US strikes ISIL oil fields in Quest to Defund it: But will it Replace oil with Fracking?

By Juan Cole

Sawt al-Iraq [Voice of Iraq] reports that during the past two days, Saudi, UAE and American fighter jets attacks small oil refineries originally built for Syria by Turkey, which had been run by ISIL in Deir Ezzor. the day before yesterday the allies struck 12 refineries that ISIL had been in control of, and from which it allegedly earned $2 mn a day.

At the same time, Western strategy is to seek more Middle Eastern allies. Pressure is being put on a reluctant Turkey to step up and play an active role in combating ISIL. US VP Joe Biden recently met with Turkish President Tayyip Erdogan in this connection.

The Succor Front (Jabhat al-Nusra), al-Jabhat al-Nusrah, which is linked to al-Qaedah, withdrew from positions in West Ghouta in Damascus and in Deraa for fear of American air strikes on their territory.

Alaraby (UK) reports that the ISIL fields in Syria pump less thaan 100,000 barrels a day. Although theoretically this could bring the organization millions of dollars a day, Alaraby thinks it is considerably less. US officials said that increases in US production could offset the loss to the world market of ISIL petroleum.

Unfortunately US increases would be through fracking, which would be very bad for the environment. The more logical way of proceeding would be to enact a carbon tax and get people taking public transport or driving electric cars; if enough did that, the demand for petroleum would fall dramatically.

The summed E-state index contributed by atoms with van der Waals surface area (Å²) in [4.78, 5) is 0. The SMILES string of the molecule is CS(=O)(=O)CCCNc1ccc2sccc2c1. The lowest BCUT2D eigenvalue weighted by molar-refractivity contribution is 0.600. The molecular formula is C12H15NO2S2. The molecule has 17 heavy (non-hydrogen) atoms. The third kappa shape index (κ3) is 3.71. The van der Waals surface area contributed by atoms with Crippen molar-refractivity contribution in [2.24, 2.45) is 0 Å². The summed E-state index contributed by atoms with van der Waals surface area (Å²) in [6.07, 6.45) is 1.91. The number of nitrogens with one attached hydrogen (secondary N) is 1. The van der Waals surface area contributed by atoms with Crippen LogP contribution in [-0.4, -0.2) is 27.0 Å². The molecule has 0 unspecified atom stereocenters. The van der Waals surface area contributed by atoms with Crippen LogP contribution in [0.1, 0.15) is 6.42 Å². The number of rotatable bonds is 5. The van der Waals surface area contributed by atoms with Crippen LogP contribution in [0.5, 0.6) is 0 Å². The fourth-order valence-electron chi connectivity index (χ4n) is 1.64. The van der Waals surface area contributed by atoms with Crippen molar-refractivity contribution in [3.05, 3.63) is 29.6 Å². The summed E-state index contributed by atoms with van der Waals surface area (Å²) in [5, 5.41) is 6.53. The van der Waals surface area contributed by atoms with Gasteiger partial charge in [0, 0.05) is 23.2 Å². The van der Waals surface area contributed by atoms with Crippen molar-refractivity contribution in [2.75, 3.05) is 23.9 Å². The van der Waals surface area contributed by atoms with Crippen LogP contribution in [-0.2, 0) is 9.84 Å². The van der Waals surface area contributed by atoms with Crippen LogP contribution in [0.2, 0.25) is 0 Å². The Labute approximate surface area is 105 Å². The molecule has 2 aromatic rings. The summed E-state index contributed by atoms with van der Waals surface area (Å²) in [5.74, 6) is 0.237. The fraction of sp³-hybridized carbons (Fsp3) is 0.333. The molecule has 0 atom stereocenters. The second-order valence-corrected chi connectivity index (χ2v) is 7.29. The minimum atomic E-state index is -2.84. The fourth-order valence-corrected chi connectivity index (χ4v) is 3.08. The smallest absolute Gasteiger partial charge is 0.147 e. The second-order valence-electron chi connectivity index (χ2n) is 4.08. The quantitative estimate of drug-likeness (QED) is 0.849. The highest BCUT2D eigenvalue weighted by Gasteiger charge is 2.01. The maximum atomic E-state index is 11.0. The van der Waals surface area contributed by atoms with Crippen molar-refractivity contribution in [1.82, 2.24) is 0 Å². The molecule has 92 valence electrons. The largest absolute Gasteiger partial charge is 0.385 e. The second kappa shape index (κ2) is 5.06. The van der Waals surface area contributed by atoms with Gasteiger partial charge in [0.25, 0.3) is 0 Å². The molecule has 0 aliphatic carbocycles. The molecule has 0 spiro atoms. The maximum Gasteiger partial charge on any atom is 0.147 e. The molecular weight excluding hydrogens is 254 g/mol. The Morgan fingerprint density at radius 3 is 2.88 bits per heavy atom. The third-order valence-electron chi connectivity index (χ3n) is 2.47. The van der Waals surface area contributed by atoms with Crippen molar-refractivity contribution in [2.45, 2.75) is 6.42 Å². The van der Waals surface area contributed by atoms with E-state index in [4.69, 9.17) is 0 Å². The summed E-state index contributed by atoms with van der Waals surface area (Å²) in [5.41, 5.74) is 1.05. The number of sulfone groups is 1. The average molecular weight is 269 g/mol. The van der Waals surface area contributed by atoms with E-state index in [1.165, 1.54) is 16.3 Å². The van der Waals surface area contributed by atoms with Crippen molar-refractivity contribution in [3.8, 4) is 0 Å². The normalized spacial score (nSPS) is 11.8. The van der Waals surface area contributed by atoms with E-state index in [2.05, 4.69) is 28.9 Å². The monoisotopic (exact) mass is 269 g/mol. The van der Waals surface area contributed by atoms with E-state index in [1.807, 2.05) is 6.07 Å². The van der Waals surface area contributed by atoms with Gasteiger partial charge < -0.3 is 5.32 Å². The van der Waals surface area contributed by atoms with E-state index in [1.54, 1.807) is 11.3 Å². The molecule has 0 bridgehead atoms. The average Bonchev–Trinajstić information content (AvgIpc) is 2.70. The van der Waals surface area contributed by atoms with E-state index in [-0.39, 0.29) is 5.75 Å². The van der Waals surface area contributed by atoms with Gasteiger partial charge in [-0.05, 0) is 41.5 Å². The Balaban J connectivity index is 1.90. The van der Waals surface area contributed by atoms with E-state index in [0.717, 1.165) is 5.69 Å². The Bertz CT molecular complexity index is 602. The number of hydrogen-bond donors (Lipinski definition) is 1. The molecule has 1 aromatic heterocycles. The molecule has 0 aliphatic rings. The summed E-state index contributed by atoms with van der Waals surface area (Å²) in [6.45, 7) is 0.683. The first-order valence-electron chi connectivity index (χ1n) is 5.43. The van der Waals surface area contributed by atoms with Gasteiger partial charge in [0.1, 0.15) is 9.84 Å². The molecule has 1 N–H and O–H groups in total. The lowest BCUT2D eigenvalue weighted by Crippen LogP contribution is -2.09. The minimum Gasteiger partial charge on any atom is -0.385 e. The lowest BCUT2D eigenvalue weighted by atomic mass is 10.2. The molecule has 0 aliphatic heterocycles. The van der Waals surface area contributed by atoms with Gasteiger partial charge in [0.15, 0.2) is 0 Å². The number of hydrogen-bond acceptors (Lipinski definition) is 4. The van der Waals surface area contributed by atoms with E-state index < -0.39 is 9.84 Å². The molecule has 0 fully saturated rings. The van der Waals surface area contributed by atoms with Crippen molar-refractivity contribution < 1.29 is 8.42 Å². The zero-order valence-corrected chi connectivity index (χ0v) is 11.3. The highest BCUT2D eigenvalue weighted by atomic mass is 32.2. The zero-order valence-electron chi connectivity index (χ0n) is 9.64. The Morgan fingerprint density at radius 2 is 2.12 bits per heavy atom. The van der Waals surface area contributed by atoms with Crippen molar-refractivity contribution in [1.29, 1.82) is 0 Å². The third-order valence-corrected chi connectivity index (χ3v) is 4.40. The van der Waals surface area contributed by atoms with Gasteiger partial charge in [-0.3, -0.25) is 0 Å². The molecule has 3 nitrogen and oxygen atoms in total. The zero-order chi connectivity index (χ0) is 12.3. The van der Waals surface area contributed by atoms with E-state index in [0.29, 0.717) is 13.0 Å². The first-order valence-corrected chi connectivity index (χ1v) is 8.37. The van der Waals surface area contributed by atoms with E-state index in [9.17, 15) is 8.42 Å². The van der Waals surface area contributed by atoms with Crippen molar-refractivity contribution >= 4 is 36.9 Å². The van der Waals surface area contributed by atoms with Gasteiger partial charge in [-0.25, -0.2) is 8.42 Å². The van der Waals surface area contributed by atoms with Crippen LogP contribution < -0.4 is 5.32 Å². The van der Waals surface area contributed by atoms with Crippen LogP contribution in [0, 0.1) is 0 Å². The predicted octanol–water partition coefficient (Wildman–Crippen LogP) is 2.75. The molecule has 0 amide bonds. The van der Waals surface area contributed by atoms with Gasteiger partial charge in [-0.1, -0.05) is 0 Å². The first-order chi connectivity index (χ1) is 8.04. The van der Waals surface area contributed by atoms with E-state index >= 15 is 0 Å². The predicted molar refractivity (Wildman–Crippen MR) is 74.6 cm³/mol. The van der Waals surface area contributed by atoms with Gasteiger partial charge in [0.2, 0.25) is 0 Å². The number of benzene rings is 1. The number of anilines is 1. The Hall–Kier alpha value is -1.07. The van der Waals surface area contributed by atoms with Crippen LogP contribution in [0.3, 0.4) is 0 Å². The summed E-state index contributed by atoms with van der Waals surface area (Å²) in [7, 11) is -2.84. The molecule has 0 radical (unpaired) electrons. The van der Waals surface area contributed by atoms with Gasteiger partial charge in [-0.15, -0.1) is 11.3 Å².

Related video:

The Washington Examiner: “U.S., Arab allies target ISIS-controlled oil refineries in latest Syria strike”

13 Responses

  1. Your mixing apples and oranges this time. US production increase is proposed as a short-term offset. Your alternatives are long-term solutions that address a different question than immediate consequences of bombing raids.

  2. I wonder whether the US doesn’t have a hidden agenda behind this : aka weakening the actual Syrian regime by suppressing some of its oil resource if/after the ISIL can be set aside ?

    Also since the US & France have decided to bomb in Syria there is not a session of the evening TV news that doesn’t babble longly about the risk of Europeans of Muslim descent engaged in the Syrian front and about the risks presented by their return to Europe. Frankly : this is nothing new. Why that alarming insistence right now ? It is just because they are trying to justify another “war on terror” : since 2000 the US has worked to destabilize all the Middle East. In 2003, at the time of the Iraq invasion, there were courageous EU leaders to resist the pressure (Chirac and De Villepin in France and Fischer in Germany), but the bullying of the US added to weaken EU leaders is pushing the EU to act against its best interest (same for Ukraina).

    Pepe Escobar has nicknamed the US : the “Empire of Chaos”.

    Emmanuel Todd was right in its prediction : the US superpower is slowly decreasing and the US is loosing its grip on the rest of the world, but it won’t go down without trying to impose its harmful military power.

    • Did you not read the article? 100,000 barrels a day is one-tenth of one % of world production. All Syrian production is trivial. This is about America covering its ass due to previous f***ups in places that were significant producers, and America helplessly getting screwed over by the most significant producers of all, the far-right Arab monarchies who bankroll extremism.